And it really does look incredible on PlayStation 4. The game runs smoothly, is populated by great looking textures, and animates very nicely.
This is especially impressive considering the game straddles four platforms – maybe even a fifth with the PC, later on – and looks as good as it does. I really got tired of talking about video game graphics at the end of the last generation of consoles, but Ground Zeroes has me excited again.
The game runs very steadily and holds onto that 60 frames per second marker. With the game’s focus on photorealism, it not only matters, but it helps the game accomplish its goal.
The visual fidelity is, also, a great reason to make sure you don’t miss the side content. It wouldn’t make much sense to have a day-night cycle in a game as short as Ground Zeroes, but the other missions that use the map change up the weather and lighting, really showing off just how good the game looks and how well the dynamic lighting works.
It’s very important for the Fox Engine to make Ground Zeroes look fantastic. Not only does it give us a preview into the next-generation that Konami has waiting for us, but even for its own sake of selling this base that the events unfold in.
I’d go so far as to say that this base is one of the most fully realized and well used set pieces in modern times. Every corner has something of value. Every building, roof, and tower can be interacted with, and the layout shows how much thought was actually put into designing it. It’s hardly the random scattering of structures you get with a lot of open world games.
Perhaps because it is so small, Kojima Productions was able to put a lot of focus into one small area to make it brilliant, and you’ll be seeing a lot of it too while running through. Metal Gear Solid V: Ground Zeroes features no helpful map in the corner, no enemy eye-cones, no visual aid in seeing their sight patterns.
You’ll have to pay close attention to detail in mapping out enemy patterns and looking around every corner to make sure the coast is clear. It’s a far more natural experience than anything the series has ever seen.
Exactly. I think past Metal Gear Solid games have taken some interesting steps toward more organic gameplay, with the battle against The End in Snake Eater coming most readily to mind, but Ground Zeroes is the most successful so far. I remember Kojima tweeting about how depressingly awesome the world of GTA V was for him, but if Ground Zeroes is an indication of things to come, I don’t think we have anything to worry about.
From a control perspective, this is most definitely a Metal Gear Solid game. You’ll use every button on the controller, and chances are you’ll use many of them at the same time.
Just about everything feels good, though. Once you get accustomed to the control scheme, getting done what you want to do is usually very satisfying. I still can’t quite get crawling into those drainage channels right, but everything else is great.
The game might seem easier than past Metal Gear games at first glance, but this is a game meant to be replayed multiple times. There are collectibles that add to the story and unlock additional modes, additional difficulty levels, side missions, and just plain and simple exploration and experimentation with the small island the game takes place on. Everything is graded, as well. While things might not seem difficult from moment to moment, refining your skills and getting the best score will be a feat that requires plenty of effort and skill.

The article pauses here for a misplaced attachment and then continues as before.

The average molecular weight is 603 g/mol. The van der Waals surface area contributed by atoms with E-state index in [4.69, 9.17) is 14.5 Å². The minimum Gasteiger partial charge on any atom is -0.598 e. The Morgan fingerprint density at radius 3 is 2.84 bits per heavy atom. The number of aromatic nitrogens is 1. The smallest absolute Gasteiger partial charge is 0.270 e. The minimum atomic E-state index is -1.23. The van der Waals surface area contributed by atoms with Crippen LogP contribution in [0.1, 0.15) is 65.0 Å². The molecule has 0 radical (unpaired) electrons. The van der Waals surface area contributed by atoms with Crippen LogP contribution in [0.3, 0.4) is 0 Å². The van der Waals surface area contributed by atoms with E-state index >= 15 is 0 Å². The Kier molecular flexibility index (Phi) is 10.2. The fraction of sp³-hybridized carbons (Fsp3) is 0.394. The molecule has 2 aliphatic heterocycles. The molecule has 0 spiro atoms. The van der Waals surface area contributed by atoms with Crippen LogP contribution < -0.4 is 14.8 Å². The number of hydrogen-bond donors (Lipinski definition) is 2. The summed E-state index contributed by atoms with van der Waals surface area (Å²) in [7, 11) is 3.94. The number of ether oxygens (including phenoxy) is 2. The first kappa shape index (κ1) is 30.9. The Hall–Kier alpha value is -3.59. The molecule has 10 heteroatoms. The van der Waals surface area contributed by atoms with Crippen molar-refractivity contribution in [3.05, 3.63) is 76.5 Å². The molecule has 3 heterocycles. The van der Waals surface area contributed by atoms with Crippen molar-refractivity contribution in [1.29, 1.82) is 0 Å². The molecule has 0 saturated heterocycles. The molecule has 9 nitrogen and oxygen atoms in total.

Different weapons offer different approaches to situations, alongside the new element of driveable vehicles. You mentioned that the minimap is gone, and this is one of the best changes to the series. It rewards learning your way around the world, and makes you feel like that much more of a pro when you learn to use the layout to your advantage.
Even after beating the main mission and following bonus missions, I’ve only completed 20 of this game. There is more than enough to do once before diving back in a second, third, fourth, and even fifth time. Experimentation, finding your own way to approach missions, replicating what you think the development team wanted you to do. This is a game solely based on the idea of replay, where you make the fun yourself rather than have it served on a platter to you.
There is no other better comparison of this approach than the demo and opening scene of Metal Gear Solid 2: Sons of Liberty when Solid Snake find himself on a frigate surrounded by U.S. Marines. That set piece was one of the finest in gaming history because it gave players a chance to get acquainted with the new controls and feel of the game on a new generation machine. Once it sunk in, it provided further fun with an amazing playground to toy with Snake and all of his mechanics, really giving the pure experience a chance to thrive even mores than the main game itself.
Metal Gear Solid V: Ground Zeroes is the exact same deal, but the biggest issue of them all is determining whether this is just a demo for Metal Gear Solid V: The Phantom Pain or a full game.
Some have issue with dealing out money for a demo, but at the $19.99 PlayStation 3 price point, I more than feel like it has paid off its value and would consider it a full blown purchase based on the amount of things to unlock and do.
Is Metal Gear Solid V: Ground Zeroes a demo, or a prologue? And what does it mean for the Metal Gear Solid series?
Metal Gear Solid V: Ground Zeroes
I don’t normally like judging a game by its price tag, but the concerns when the original word came that the main story only took about two hours to complete, I understood.
Aside from some skinned knees earned by stumbles through the story, Metal Gear Solid V: Ground Zeroes is a great starting point for this generation’s big Metal Gear Solid experience. I’m more excited than I might’ve been otherwise for The Phantom Pain.
With that in mind, it would be a lie if I didn’t say that The Phantom Pain, appropriately named in this case, haunts every corner of this game. Everything feels like a taste of what is to come. Call it a demo or a prologue, it isn’t a full game.
That $29.99 price tag really only matters if you don’t intend to check out any of the side content, improve your scores, or explore the world. You’d be missing the brunt of the game, and that would do this game a great disservice.